- The diet plays a significant role in the proper management. The diet should be well balanced with all the essential nutrients. Include more fruits and vegetables in the diet. Berries such as raspberries, blackberries can go a long way to regularize the blood glucose level. Opt for whole grain cereals and food items. Avoid foods rich in fats and carbohydrates.
- A healthy body weight can work wonders, both in the case of diabetes and pancreatic cancer. If you are a couch potato, give up the habit at the earliest. Indulge in more physical activities (not necessarily rigorous or strenuous) such as exercise, jogging, morning walk. In addition to keeping your weight in check, these physical activities are excellent stress busters.
- The unhealthy lifestyle habits such as drinking, smoking, substance abuse can harm your body beyond imagination. Give up these unhealthy habits as early as you can.
There may be a strong connection between pancreatic cancer and diabetes. However, to avoid one affecting the other, one should take care of themselves and manage the conditions well. In case you have a concern or query you can always consult an expert & get answers to your questions!
Dear Sir, I am 27 years, married since 4 years. In 2016 mouth cancer detected in my husband and already surgery radiation & chemo completed on march 2017. Now he is cancer free. And also I am HBV +ve since 7 years. We want to plan for a baby. So, I want to know is there any heredity problem will be found with baby. Please guide me for a perfect treatment.
My friend is 42 years old male, he is complaining of slow urination since last 10 to 15 days, he consumes warm water every morning and before going to bed every night. His mother 69 years old passed away 20 days ago of metastatic breast cancer. His brother 44 years old is diagnosed with rectum cancer 10 days ago. Please advise what he should do? His father 74 years old is a diabetic and facing diabetes related health issues since last 30 years. Please advise on why is he urinating too slow since last 10 to 15 days.
Are mouth polyp and mouth cancer same? If not then how can it be differentiated? Can a experienced dentist differentiate between two?
Sir .an osmf patient completely stop gutkha. 1 year. What percentage chance to get him cancer. Bt he stop completely 1 and 6 months.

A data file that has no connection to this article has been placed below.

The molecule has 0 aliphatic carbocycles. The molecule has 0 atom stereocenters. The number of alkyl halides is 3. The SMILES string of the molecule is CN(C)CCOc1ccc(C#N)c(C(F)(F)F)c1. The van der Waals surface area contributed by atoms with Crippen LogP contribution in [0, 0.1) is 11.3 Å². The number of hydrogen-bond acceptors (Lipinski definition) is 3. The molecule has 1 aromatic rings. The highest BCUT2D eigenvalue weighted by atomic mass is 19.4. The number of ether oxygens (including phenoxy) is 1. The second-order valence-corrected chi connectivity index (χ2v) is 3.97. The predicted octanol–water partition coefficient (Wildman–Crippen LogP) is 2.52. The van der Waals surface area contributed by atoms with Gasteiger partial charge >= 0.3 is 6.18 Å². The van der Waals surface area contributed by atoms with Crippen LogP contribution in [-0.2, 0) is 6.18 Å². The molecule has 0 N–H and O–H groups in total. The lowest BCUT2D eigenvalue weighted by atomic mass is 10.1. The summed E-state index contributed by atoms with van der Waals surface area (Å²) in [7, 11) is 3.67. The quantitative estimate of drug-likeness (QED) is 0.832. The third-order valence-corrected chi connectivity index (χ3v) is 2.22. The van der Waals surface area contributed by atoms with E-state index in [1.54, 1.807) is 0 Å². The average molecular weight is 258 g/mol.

Throat cancer is a broad term used to cover cancer across a number of organs in the oronasal passage – right from the nasopharynx, oropharynx, glottis, epiglottis to supraglottis. Minus the medical terms, it means anywhere from the back of the nose and throat to the where the neck ends. The mucous cells along this path can undergo changes and begin multiplying rapidly, leading to cancer. The following are some additional risk factors:
- Cigarette smoking
- Tobacco abuse
- History of human papilloma virus (HPV)
- Alcohol abuse
- Poor dental hygiene
- Family history
Cigarette smoking is the most important of all, and a person can significantly reduce the risk by cutting down smoking. The throat has different types of linings and gland tissue, and depending on the cell type affected, the type of cancer could vary.
Symptoms: Throat cancer diagnosis can get delayed as the symptoms are very similar to a throat infection.
- Sore throat: A sore throat that lasts for weeks together is often a cause for concern and requires ruling out underlying serious problem. Having associated risk factors is a good way to see if ruling out cancer is needed.
- Cough: A cough that does not go away is a cause for concern. This is often associated with other symptoms mentioned here.
- Voice change: Usually hoarseness of the voice, which is painless and not accompanied by a throat infection, is an indication of throat cancer.
- Difficulty swallowing or breathing: Depending on where the cancer is located, there could be problems in either free breathing or swallowing. The developing mass gets in the way of free air and/or food movement.
- Lumpy feeling in the throat: If the developing mass is along the length of the throat, then there could be a lumpy feeling, as if something is caught in the throat and not going down.
- Bleeding: There could be bleeding either through the nose or the mouth, depending on the place of the cancer. Again, this is one of the late symptoms and not seen in the beginning.
- Unexplained weight loss: As with any cancer, throat cancer also leads to unexplained weight loss.
Depending on the area affected, the symptoms can point to the location. For instance, voice changes are often associated with laryngeal cancer. A combination of risk factor assessment and symptoms will help in pinning down the diagnosis. Reach out to the doctor as soon as you notice something is wrong, as early diagnosis is very good for timely intervention and improving prognosis. In case you have a concern or query you can always consult an expert & get answers to your questions!